Orientalised subjects form an integral part of Rembrandt’s œuvre, appearing in his paintings throughout his life – a preoccupation that was probably first inspired by his teacher, Pieter Lastman (1583–1633), and which would in turn influence his contemporaries, such as Jan Lievens. Rembrandt painted the costume and settings of the Orient not only in order to ground the subjects historically – particularly in Old Testament scenes – but more significantly for the way in which he was able to delight in the representation of the fabrics and accessories.
Here, the complicated knots of the yellow-and-white-striped turban, held in place with a jeweled, gold brooch, are contrasted with the dark fur of the man’s wide collar, which is itself fastened with an elaborate gold clasp, decorated with gems, pearls and a central medallion showing a man in profile, likewise wearing a turban. Beyond the protagonist a chamber is visible, lit from the left through a window, with a chair and draped table, upon which stands an open book. Behind this is a column, around which a golden snake twists itself, with a leonine mask at the capital.
It is a painting that has perennially confounded scholars as to its subject. Described variously as a man in oriental costume or a rabbi, and even as a portrait historié of Rembrandt’s own father, the figure has also been identified as Paracelsus, Renaissance physician and astrologer, as well as several Old Testament figures, including Moses and Aaron. In 1986, Christian Tümpel associated the figure with Jacob’s son, the judge Dan – one of the twelve patriarchs – based on a depiction of Dan in a series of prints by Jacques de Gheyn II, after Karel van Mander, showing him with the attribute of a snake.1 This figure, however, bears none of the traditional attributes of a judge, such as a rodd (which Dan is shown holding in the de Gheyn print).
The subject with which the work is most commonly associated – King Uzziah – was identified by Dr Robert Eisler in 1948. The wringing of his hands and the rather patchy appearance of the man’s skin, depicted in Rembrandt’s original work and in this version, correspond with the story of Uzziah, who is related in 2 Chronicles 26: 16-20 as illicitly attempting to burn incense in the Temple, whereupon he is struck with leprosy. However, it must also be noted that notwithstanding the rich garb, expression and countenance of the man, the interior in the background of the painting would not appear to resemble that of the Temple in Jerusalem (which, furthermore, Rembrandt depicted on several occasions). Indeed, the interior bears much comparison to that in a painting ascribed to Ferdinand Bol, showing a man similarly dressed in eastern costume, behind which a sort of study can be seen, invariably described as a ‘Portrait of a philosopher.’2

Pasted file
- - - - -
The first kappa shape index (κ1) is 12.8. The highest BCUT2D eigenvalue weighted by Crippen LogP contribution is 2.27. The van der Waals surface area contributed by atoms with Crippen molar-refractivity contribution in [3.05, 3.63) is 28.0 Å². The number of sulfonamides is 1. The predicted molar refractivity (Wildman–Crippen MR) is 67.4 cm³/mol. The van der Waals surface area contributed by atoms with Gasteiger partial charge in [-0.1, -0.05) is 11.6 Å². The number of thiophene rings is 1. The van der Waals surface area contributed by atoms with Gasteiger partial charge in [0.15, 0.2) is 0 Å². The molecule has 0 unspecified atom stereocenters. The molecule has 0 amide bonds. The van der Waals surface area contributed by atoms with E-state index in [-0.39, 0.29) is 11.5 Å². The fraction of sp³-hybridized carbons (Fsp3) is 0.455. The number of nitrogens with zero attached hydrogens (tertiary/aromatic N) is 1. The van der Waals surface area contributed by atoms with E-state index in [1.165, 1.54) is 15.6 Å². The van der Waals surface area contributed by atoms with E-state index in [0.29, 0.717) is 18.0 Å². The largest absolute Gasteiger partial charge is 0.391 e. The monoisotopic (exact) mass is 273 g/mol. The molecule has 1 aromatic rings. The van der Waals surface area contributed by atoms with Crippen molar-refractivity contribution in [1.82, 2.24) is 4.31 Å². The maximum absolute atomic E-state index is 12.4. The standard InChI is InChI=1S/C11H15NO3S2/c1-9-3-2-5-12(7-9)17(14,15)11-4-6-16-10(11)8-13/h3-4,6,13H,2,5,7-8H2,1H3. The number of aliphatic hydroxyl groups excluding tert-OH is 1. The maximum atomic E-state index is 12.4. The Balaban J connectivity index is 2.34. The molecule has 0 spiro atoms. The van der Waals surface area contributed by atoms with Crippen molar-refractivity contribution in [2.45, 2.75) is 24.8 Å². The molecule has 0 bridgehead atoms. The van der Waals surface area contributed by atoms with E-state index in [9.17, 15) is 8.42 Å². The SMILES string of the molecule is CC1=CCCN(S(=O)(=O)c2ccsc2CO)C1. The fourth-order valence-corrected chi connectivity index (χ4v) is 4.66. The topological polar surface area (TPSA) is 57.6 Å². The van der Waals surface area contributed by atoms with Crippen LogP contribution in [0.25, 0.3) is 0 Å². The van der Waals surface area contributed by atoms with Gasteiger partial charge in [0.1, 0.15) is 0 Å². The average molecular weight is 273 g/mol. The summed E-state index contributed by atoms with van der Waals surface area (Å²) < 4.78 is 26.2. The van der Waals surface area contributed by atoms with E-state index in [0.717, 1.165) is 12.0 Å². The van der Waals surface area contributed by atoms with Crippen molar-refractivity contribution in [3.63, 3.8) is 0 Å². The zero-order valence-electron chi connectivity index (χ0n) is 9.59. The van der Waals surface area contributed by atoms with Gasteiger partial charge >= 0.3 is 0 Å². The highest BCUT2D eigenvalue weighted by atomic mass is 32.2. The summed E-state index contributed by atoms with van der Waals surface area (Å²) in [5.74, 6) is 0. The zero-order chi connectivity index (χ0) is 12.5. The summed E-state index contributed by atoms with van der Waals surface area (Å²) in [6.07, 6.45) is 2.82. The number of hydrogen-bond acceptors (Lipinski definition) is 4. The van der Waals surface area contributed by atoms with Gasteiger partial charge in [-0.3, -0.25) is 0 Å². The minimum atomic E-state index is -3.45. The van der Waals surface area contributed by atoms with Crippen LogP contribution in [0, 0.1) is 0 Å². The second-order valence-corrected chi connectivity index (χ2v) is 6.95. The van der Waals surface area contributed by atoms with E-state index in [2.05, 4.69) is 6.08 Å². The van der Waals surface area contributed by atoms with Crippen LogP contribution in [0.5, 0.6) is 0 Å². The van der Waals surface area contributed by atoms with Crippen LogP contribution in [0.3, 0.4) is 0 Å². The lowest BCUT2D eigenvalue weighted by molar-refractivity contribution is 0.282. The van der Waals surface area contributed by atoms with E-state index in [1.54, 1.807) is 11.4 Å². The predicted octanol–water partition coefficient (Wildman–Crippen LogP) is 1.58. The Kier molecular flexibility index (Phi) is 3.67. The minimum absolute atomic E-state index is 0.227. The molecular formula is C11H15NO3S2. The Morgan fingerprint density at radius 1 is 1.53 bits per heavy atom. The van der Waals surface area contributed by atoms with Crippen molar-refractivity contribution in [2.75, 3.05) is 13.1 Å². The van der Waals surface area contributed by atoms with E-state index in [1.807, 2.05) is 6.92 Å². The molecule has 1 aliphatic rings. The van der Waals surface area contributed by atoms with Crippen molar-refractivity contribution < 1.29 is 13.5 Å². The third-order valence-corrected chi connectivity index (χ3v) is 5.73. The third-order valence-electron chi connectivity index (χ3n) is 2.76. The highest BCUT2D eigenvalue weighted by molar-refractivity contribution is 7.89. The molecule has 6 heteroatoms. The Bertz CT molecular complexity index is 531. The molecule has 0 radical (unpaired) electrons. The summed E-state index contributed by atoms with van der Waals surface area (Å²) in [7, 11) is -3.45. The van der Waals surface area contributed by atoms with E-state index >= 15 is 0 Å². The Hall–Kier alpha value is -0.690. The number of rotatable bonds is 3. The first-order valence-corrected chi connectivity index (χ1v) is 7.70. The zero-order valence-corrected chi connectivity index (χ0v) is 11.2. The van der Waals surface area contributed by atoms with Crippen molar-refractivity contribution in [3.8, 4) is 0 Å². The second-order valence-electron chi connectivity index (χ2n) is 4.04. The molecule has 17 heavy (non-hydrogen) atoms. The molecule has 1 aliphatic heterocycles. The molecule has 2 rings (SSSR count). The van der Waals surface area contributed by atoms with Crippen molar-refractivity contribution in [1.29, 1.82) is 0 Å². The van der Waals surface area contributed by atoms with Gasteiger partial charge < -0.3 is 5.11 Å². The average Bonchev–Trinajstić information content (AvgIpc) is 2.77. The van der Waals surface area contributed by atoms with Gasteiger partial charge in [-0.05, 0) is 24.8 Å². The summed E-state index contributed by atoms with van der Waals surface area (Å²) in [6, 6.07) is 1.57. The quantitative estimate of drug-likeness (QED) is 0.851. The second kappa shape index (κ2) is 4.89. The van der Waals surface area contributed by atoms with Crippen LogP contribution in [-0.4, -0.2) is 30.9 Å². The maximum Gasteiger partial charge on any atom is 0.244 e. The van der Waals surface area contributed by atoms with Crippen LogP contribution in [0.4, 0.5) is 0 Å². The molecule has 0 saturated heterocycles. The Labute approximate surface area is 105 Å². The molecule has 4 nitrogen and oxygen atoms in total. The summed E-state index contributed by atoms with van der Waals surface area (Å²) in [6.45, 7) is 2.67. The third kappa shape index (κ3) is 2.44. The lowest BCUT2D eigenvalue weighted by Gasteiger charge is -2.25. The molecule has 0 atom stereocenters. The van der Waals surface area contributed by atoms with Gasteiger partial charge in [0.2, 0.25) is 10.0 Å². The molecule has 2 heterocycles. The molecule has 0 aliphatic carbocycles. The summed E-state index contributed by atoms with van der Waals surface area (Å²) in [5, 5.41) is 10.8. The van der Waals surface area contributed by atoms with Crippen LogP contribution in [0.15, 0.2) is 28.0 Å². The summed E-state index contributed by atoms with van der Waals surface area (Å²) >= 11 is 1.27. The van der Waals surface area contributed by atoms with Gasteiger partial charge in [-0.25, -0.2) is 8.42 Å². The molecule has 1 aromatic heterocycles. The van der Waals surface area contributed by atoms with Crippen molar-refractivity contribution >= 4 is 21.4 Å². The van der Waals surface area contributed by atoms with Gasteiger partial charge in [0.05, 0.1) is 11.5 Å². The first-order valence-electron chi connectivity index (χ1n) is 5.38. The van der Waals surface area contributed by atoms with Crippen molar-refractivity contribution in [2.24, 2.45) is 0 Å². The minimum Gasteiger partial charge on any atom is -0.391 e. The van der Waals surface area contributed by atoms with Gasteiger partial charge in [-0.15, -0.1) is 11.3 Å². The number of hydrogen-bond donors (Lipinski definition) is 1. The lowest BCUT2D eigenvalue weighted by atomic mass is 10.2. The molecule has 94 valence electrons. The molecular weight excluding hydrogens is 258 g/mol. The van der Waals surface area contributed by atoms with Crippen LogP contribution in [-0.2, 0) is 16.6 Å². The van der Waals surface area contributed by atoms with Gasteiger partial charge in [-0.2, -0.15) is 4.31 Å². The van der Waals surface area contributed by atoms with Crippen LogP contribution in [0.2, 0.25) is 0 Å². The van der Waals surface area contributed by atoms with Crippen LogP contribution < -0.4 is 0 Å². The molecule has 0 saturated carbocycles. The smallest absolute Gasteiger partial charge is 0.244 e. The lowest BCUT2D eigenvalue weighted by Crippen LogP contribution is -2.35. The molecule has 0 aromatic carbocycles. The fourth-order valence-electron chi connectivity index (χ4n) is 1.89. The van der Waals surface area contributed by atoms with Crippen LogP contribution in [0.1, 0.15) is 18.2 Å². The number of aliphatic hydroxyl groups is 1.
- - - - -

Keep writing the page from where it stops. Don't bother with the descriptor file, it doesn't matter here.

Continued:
Rembrandt’s work at Chatsworth is signed and dated with digits that have been read both as ‘1635’ and ‘1639.’ Most recently, the Rembrandt Research Project has, based on stylistic comparison of execution and palette with other works of the middle- to late-1630s, dated the painting to circa 1640. Furthermore, the Chatsworth painting is executed on the highly unusual support of poplar panel (rather than oak, like the present, uncradled panel), as are a small group of works dating to the end of the 1630s, when it is known that Rembrandt acquired and used a batch of such panels – almost unheard of in other Northern works of this date. Several versions of the Chatsworth painting exist, testament to the popularity of Rembrandt’s original work, among which the present work must count among the earliest examples.
A Note on the Provenance
The description in the earliest recorded sale of this painting in 1774 reads: ‘[…] il a appartenu à M. Binet, premier Valet de Chambre de feu Mgr. le Dauphin, à que le Roi l’avoit donné’. Gérard Binet (1712–1780) served as Valet de Chambre for Louis XV’s son, the Dauphin, Louis de France (1729–1765), as had his father, Georges-René Binet (1688–1741), before him.
Hofstede de Groot records that there are numerous versions of the Chatsworth painting, dating right into the eighteenth century. He lists seven contemporary works, all but one in public collections (Berlin, Dresden, Emden, Turin, Dessau and Lisbon).3 The seventh painting is that formerly in the collection of Viscount Powerscourt, of very similar dimensions to the present work, which was exhibited at least twice alongside the Chatsworth painting in exhibitions at the Royal Academy, London, in 1878 and 1899, as Rembrandt. It was sold anonymously in a sale at Christie’s, London, 9 July 1904, lot 119. That painting has been tentatively associated with the work that is now in the collection of Lord Margadale, Tisbury, Wiltshire. It is most likely that the present work was acquired at around this time or a generation earlier in the 19th century, when it entered the family of the present owner, descended from Richard Colley Wellesley (1760-1842), 1st Marquess Wellesley, later Viscount Wellesley, The Earl of Mornington.
1 C. Tümpel and A. Tümpel, Rembrandt, Amsterdam 1986, p. 187, cat. no. 77.
2 Sold London, Christie’s, 13 December 1985, lot 79.
3 C. Hofstede de Groot, A catalogue raisonné…, London 1916, pp. 197–98, under cat. no. 346.
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